The more I learn about Spain and its customs, the more questions I have. Whilst talking about Pancake Day and Ash Wednesday to my Spanish boyfriend, he exclaimed, “Oh! Yes, I know. When you bury the sardine!”
And so began my questions.
As far as I can tell, the burial of the sardine (entierro del la sardine) is a big parade in two places in Spain – Madrid and Murcia. It takes place on Ash Wednesday, at the end of carnival season and at the start of Lent.
The parade consists of “mourners” dressed all in black, who carry a large fake sardine through the streets whilst mock-weeping and wailing. The fish looks to be made out of papier-mâché and is often in a coffin, or appears to be leaping out of a coffin. It also seems quite a glamorous fish, to my eye.
Along the route, the mourners stop off in various bars to enjoy wine and tapas until they get to the fish’s “burial” ground, where they light torches and burn the fish. Then they carry on eating and drinking until the early hours of the morning.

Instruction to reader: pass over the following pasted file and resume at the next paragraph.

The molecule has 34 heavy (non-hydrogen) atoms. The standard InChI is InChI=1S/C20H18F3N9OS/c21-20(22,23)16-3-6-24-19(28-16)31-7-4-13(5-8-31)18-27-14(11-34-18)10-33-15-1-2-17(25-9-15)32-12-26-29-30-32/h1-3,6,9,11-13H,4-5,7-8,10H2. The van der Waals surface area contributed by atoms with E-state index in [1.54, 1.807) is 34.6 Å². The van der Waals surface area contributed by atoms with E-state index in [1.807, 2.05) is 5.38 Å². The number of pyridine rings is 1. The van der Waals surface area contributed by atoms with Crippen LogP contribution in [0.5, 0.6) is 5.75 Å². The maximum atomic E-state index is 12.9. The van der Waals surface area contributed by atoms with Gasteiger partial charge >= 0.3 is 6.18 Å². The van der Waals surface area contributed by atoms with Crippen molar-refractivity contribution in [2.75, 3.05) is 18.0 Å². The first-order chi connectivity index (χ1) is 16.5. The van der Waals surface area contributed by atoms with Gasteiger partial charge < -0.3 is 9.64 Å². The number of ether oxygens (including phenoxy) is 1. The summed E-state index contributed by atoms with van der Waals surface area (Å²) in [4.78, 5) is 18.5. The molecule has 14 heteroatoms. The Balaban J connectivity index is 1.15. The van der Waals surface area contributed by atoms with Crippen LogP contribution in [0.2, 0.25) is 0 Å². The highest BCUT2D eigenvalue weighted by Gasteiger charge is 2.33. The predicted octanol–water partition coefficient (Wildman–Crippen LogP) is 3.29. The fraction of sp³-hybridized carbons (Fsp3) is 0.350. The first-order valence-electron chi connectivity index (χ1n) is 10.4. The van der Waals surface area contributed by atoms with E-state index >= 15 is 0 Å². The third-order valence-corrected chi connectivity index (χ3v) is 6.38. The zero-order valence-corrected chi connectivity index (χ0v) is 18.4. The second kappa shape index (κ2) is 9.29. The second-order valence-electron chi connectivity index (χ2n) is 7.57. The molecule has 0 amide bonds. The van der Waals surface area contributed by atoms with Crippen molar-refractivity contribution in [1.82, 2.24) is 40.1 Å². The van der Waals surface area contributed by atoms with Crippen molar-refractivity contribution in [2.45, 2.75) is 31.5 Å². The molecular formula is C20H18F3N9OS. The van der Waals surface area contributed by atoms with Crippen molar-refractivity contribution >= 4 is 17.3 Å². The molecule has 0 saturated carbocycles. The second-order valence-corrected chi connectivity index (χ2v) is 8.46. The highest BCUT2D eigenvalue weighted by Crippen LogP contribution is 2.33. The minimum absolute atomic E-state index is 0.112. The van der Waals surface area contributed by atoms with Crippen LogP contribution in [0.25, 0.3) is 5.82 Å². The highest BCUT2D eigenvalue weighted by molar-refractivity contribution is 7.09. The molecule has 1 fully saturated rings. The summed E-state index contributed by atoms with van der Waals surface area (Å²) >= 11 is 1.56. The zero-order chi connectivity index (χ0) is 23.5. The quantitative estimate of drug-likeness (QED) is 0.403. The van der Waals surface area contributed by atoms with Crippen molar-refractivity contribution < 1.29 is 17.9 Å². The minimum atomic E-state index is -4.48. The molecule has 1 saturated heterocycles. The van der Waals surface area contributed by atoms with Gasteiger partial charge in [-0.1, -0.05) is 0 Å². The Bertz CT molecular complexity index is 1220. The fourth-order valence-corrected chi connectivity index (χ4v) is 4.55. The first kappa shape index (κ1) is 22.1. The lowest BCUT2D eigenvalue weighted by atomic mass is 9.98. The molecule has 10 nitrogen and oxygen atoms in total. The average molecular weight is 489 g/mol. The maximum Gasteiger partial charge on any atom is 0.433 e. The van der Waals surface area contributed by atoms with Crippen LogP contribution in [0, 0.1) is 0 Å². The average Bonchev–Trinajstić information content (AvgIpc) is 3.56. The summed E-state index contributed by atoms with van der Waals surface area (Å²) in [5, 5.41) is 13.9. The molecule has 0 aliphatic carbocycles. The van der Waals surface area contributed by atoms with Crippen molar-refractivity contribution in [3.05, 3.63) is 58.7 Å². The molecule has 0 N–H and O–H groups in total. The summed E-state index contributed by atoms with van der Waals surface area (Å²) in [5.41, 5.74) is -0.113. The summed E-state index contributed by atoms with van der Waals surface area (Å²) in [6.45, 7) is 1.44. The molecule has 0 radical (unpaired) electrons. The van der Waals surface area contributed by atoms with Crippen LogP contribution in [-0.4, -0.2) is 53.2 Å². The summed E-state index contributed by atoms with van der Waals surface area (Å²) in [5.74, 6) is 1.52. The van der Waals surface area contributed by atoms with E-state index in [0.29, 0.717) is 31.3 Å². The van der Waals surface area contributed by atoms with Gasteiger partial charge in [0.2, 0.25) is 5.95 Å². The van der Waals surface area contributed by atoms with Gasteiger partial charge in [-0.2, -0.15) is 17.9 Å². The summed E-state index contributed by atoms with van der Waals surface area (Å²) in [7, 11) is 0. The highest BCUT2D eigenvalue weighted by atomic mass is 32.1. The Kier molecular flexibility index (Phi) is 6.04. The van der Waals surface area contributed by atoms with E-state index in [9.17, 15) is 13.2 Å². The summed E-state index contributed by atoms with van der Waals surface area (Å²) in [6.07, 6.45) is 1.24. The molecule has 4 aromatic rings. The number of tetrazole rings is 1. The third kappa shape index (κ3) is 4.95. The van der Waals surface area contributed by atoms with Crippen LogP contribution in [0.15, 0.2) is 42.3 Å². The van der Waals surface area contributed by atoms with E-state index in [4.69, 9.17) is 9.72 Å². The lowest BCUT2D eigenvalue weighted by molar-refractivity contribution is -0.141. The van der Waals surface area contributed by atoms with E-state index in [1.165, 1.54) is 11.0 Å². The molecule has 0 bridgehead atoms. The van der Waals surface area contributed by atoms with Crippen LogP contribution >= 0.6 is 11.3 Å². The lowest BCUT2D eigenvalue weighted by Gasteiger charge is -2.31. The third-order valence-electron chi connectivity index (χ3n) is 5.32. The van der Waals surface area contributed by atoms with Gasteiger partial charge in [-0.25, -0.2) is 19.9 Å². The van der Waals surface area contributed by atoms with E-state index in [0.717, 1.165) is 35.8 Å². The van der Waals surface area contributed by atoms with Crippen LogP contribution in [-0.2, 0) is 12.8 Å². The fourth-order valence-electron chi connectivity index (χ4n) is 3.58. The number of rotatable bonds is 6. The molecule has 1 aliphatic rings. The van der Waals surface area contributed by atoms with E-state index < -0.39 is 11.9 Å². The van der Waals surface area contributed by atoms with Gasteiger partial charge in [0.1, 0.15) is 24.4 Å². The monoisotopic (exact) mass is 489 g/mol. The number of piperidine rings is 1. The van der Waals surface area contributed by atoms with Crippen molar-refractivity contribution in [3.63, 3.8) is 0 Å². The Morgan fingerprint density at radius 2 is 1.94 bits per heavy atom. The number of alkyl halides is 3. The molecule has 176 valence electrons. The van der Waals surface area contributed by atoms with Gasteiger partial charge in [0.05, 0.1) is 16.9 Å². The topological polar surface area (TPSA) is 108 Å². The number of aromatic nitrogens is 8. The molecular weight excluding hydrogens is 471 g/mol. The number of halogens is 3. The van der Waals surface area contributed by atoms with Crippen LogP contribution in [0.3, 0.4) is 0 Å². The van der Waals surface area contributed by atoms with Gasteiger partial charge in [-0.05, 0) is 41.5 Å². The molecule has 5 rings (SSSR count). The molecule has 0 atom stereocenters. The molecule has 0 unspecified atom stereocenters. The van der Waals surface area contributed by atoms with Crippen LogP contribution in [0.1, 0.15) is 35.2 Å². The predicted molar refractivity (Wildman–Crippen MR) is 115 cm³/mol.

It’s thought the festival in Murcia dates back to 1850 when a group of students saw the sardine festival in Madrid (well, where did that festival come from then?!) and decided they wanted a bit of that fishy fun. They formed a society that was presided over by a sardine and started entertaining people in the streets in the days before the parade began. They even read out a last will and testament of Lady Sardine from the balcony of the town hall. Very often this involves a humorous comment on current political and social events. Apparently, the sardine represents the excess of the carnival season and once it’s burnt indicates the rebirth of society.
I must admit, this whole thing sounds very entertaining. However, I still have some questions:
- Out of all the things that could represent excess, why a sardine?!
- Why is not called the cremation of the sardine?!
- Why would the students want to be presided over by a sardine?!
- Why is it a lady sardine?!
If anyone can enlighten me, please do. I won’t rest easy until I know the answers.